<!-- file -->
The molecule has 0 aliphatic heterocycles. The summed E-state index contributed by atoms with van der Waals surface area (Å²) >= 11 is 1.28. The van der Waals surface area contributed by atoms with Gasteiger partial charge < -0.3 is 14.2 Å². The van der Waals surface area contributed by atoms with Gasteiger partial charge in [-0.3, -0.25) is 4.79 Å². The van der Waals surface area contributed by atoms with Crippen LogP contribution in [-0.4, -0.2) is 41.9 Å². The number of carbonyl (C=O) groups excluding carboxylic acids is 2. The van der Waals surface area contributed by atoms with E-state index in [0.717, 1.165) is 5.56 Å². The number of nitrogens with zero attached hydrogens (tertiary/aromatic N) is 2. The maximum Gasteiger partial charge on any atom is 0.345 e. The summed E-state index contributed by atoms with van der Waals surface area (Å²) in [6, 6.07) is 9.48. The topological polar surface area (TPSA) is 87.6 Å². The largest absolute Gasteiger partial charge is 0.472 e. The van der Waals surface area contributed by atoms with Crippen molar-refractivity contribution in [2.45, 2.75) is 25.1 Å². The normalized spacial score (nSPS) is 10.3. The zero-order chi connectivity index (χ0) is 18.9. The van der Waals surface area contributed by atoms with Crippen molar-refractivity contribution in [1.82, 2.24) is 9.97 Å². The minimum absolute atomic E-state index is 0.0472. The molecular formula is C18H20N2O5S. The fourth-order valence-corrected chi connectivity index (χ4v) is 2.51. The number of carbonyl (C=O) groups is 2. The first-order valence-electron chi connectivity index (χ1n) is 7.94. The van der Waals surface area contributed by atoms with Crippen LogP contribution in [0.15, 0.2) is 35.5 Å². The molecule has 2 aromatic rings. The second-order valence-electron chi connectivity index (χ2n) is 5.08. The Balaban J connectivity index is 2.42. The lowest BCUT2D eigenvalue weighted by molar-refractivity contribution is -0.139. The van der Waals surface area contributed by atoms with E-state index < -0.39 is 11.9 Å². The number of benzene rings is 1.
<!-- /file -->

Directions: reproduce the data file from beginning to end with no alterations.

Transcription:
The molecule has 0 aliphatic heterocycles. The summed E-state index contributed by atoms with van der Waals surface area (Å²) >= 11 is 1.28. The van der Waals surface area contributed by atoms with Gasteiger partial charge < -0.3 is 14.2 Å². The van der Waals surface area contributed by atoms with Gasteiger partial charge in [-0.3, -0.25) is 4.79 Å². The van der Waals surface area contributed by atoms with Crippen LogP contribution in [-0.4, -0.2) is 41.9 Å². The number of carbonyl (C=O) groups excluding carboxylic acids is 2. The van der Waals surface area contributed by atoms with E-state index in [0.717, 1.165) is 5.56 Å². The number of nitrogens with zero attached hydrogens (tertiary/aromatic N) is 2. The maximum Gasteiger partial charge on any atom is 0.345 e. The summed E-state index contributed by atoms with van der Waals surface area (Å²) in [6, 6.07) is 9.48. The topological polar surface area (TPSA) is 87.6 Å². The largest absolute Gasteiger partial charge is 0.472 e. The van der Waals surface area contributed by atoms with Crippen molar-refractivity contribution in [2.45, 2.75) is 25.1 Å². The normalized spacial score (nSPS) is 10.3. The zero-order chi connectivity index (χ0) is 18.9. The van der Waals surface area contributed by atoms with Crippen molar-refractivity contribution in [1.82, 2.24) is 9.97 Å². The minimum absolute atomic E-state index is 0.0472. The molecular formula is C18H20N2O5S. The fourth-order valence-corrected chi connectivity index (χ4v) is 2.51. The number of carbonyl (C=O) groups is 2. The first-order valence-electron chi connectivity index (χ1n) is 7.94. The van der Waals surface area contributed by atoms with Crippen LogP contribution in [0.15, 0.2) is 35.5 Å². The molecule has 2 aromatic rings. The second-order valence-electron chi connectivity index (χ2n) is 5.08. The Balaban J connectivity index is 2.42. The lowest BCUT2D eigenvalue weighted by molar-refractivity contribution is -0.139. The van der Waals surface area contributed by atoms with E-state index < -0.39 is 11.9 Å². The number of benzene rings is 1.